This past Fall, Susan Cunningham and I began offering Urban Zen Integrative Therapy™ (UZIT) one day a week to the teachers, staff and administrators at Wickliffe Progressive Elementary School in Central Ohio. The commitment in this school to progressive education and caring for the whole child is taking root in a new way. The administration’s support of UZIT says loud and clear to all of the staff of the school—you can’t take care of the children you serve unless you also take the time to care for yourself.
Through a generous grant from local donors, and as a community, we are setting down new self-care patterns at work. We are creating a place, within the workplace, for teachers and staff to pause and take 10-20 minutes out of their task-filled days of service to children to tend to their own well-being, which has shown remarkable results.
This week as I walked down the hall with one staff member to our small room next to the often-lively library, she reflected; "I associate work with stress and anxiety, and it is wonderful to have a place at work to come to that is relaxing and neither stressful or anxiety producing. Thank you for being here, it’s making a huge difference.” This client noted pre-session stress and anxiety levels of 7 on a scale of 10, and left after our 15-minute session with self-assessment numbers of 2 and 3. Changes like this in our nervous systems are central to the possibility of changing our work environments, transforming this critical workplace, which serves our children, to one that cares about all people involved, as well as the purpose of their work.
It takes time to undo our cultural training to overextend ourselves in our work and home life. It’s a challenge because our North American culture tends to value being busy all the time and carries busy-ness like a badge of honor. Therefore, we need to make it a conscious part of our daily life to pause, set down the to-do list and the phone, breathe, listen and be quiet.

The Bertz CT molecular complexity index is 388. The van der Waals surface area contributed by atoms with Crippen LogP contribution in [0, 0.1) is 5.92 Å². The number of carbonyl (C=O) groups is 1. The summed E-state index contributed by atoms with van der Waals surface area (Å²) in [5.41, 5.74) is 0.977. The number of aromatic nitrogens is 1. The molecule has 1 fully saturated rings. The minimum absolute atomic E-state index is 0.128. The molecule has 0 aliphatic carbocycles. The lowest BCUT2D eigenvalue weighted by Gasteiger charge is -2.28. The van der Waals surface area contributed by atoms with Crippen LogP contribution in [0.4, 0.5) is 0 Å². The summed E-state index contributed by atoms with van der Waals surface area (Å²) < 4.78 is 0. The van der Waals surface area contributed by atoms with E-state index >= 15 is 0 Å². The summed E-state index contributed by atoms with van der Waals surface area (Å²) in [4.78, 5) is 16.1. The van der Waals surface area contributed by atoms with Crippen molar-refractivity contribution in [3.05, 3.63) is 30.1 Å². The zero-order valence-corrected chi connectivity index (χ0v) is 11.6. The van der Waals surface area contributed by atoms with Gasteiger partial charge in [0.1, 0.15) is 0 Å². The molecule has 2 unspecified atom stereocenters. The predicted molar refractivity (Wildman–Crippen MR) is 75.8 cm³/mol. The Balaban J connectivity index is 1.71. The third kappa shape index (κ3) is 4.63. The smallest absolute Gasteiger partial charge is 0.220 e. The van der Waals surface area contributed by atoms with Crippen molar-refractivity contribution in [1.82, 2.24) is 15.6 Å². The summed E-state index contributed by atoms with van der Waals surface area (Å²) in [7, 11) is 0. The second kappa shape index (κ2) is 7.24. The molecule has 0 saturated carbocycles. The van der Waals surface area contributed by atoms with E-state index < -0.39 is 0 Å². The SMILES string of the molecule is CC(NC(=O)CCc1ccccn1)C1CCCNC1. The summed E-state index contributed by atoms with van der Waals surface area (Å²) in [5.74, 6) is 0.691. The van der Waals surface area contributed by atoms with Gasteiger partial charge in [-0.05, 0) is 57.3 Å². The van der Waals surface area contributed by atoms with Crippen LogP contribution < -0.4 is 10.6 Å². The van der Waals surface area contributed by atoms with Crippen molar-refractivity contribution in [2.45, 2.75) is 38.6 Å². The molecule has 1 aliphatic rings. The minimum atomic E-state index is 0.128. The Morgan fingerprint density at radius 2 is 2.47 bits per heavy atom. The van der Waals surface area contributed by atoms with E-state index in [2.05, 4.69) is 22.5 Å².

The messages in our heads are often very loud, “I need to be in crisis to ask for help,” “I have to work harder in order to be valued or worthwhile,” or, as one teacher mentioned before our session, “Well, I guess I’m really doing OK, maybe I don’t need to take the time….” It’s radical to make self-care the norm so that we know when we are out of balance in the moment.
How would it be to have 28 pairs of children’s eyes staring at you and know that you have tools and the space to breathe. That you can come back to the moment, notice your breath and your body, and share your gifts with our youth from a place of wholeness. It only takes a few minutes to shift from overwhelmed and anxious to ready and able to meet the rest of your day.
Life doesn’t wait for us to be ready, it’s happening each and every moment. Building skills of self-care and self-awareness is how we re-tool ourselves to be the best we can be in our lives. As a friend recently told me, “Fold up your super-hero cape neatly in the bottom drawer of your dresser – it’s not needed anymore”.
Janine Harris Degitz lives in Clintonville with her family. For the past 25 years she has deepened her passion for living in harmony with the earth and community through supporting local farmers, fermenting food, teaching and sharing natural and sustainable beekeeping, Urban Zen Integrative Therapy and compassionate communication. All things that bring her back into connection with her own being, the earth, the food that nurtures us and the love, compassion and interconnectedness of life itself.
Janine became a certified Urban Zen Integrative Therapists in April, 2014 and became a staff mentor/ teacher for the Yoga on High Urban Zen training classes beginning in 2015. Urban Zen Integrative Therapy (UZIT) uses multiple modalities to address the symptoms and stress of everyday life. The modalities include gentle movements, restorative yoga positions, body awareness meditation, breath awareness practices, aromatherapy and Reiki.